Summer time is work time for the University of Houston’s Graduate Design/Build Studio (UH GDBS). Each year, the studio’s students brave Houston’s heat to help enhance the city’s landscape.
By designing and constructing useful community amenities, UH GDBS has helped local schools, parks, and nonprofit organizations. This year was no different as the studio produced a solar-powered outdoor classroom/butterfly pavilion for Alief’s community garden.
Their hard work received a “green” thumbs up from the community and soon will be presented with the Mayor’s Proud Partner Award by Keep Houston Beautiful. The award honors projects that enhance and beautify the city. UH architecture professor Patrick Peters and GDBS students will accept the award during the 28th annual Mayor’s Proud Partners Awards luncheon at noon; Oct. 29 at the Houston Hilton Post Oak Hotel.
This steel, shade structure will be welcomed to the community Nov. 10 during a ribbon-cutting event. With solar-powered ceiling fans, the pavilion will provide community members with a place to cool off, as well as a perfect space for educational demonstrations on planting, cooking, vegetables and other topics.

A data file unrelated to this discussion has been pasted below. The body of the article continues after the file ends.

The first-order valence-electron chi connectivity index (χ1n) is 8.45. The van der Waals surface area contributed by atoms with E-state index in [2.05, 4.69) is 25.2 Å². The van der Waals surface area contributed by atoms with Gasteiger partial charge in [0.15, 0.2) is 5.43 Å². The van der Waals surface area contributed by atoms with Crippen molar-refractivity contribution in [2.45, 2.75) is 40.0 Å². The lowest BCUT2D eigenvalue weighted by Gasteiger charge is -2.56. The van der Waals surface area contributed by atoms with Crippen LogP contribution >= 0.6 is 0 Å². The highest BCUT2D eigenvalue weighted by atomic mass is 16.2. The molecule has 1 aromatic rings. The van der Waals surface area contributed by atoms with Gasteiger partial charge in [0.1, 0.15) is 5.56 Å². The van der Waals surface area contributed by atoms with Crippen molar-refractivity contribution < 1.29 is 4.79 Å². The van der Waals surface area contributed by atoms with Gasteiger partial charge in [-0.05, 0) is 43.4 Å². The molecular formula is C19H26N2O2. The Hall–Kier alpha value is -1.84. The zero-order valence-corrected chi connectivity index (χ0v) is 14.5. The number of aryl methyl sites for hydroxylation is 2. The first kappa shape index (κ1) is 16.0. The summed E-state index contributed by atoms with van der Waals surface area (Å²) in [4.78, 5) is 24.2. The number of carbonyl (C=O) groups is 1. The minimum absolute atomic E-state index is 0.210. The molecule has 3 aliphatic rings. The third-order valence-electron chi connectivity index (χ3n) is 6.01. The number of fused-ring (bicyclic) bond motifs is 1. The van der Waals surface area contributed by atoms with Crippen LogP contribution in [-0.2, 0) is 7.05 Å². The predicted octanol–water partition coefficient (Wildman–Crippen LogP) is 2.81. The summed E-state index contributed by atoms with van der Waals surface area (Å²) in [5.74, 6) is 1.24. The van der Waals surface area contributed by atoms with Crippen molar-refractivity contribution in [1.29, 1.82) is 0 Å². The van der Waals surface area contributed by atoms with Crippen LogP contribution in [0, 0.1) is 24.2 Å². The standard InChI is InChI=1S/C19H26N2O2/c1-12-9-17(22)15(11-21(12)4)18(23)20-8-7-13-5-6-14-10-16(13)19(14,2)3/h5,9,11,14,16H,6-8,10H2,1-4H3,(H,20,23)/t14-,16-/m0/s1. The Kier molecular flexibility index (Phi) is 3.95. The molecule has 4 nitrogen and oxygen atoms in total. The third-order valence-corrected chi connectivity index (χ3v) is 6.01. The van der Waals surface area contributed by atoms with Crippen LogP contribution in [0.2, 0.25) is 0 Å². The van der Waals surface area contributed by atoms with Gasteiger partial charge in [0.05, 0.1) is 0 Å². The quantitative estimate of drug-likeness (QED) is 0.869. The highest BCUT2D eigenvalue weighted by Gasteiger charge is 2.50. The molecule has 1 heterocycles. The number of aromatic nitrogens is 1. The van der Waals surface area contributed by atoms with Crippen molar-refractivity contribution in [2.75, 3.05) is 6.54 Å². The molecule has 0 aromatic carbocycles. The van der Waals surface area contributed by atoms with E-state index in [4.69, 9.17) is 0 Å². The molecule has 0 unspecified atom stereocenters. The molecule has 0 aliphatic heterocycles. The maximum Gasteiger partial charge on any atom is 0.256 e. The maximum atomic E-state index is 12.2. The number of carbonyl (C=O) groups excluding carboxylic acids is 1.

The garden and classroom site are located across the street from Youngblood Intermediate School (at Beechnut Street and Dairy View Lane) on property owned by Alief Independent School District. Once completed, the school can use the classroom for outdoor activities.
Houston’s SPARK School Park Program funded the project with support from Alief Independent School District, Alief International District and Coca-Cola. Other collaborators include architect Christof Spieler and Tolunay-Wong Engineers Inc.
Another UH project received an honorable mention from Keep Houston Beautiful. A solar-powered outdoor demonstration kitchen that was designed by UH architecture and graphic communication students was recognized by this awards program.
For additional details on the project and how it was developed, view the original press release.
GDBS is part of UH’s Gerald D. Hines College of Architecture. Past community projects include a solar shade tree for McReynolds Middle School and an amphitheater classroom for T.H. Rogers School. To learn more about GDBS, visit http://www.uh.edu/gdbs/.
The Gerald D. Hines College of Architecture offers bachelor’s and master’s degrees in a variety of disciplines including architecture, space architecture, interior architecture and industrial design. Faculty members include esteemed professionals in the architectural community, as well as award-winning academic veterans. Facilities include studio spaces, the new Materials Research Collaborative, computer labs and the Burdette Keeland Jr. Design Exploration Center. To learn more about the college, visit http://www.arch.uh.edu/.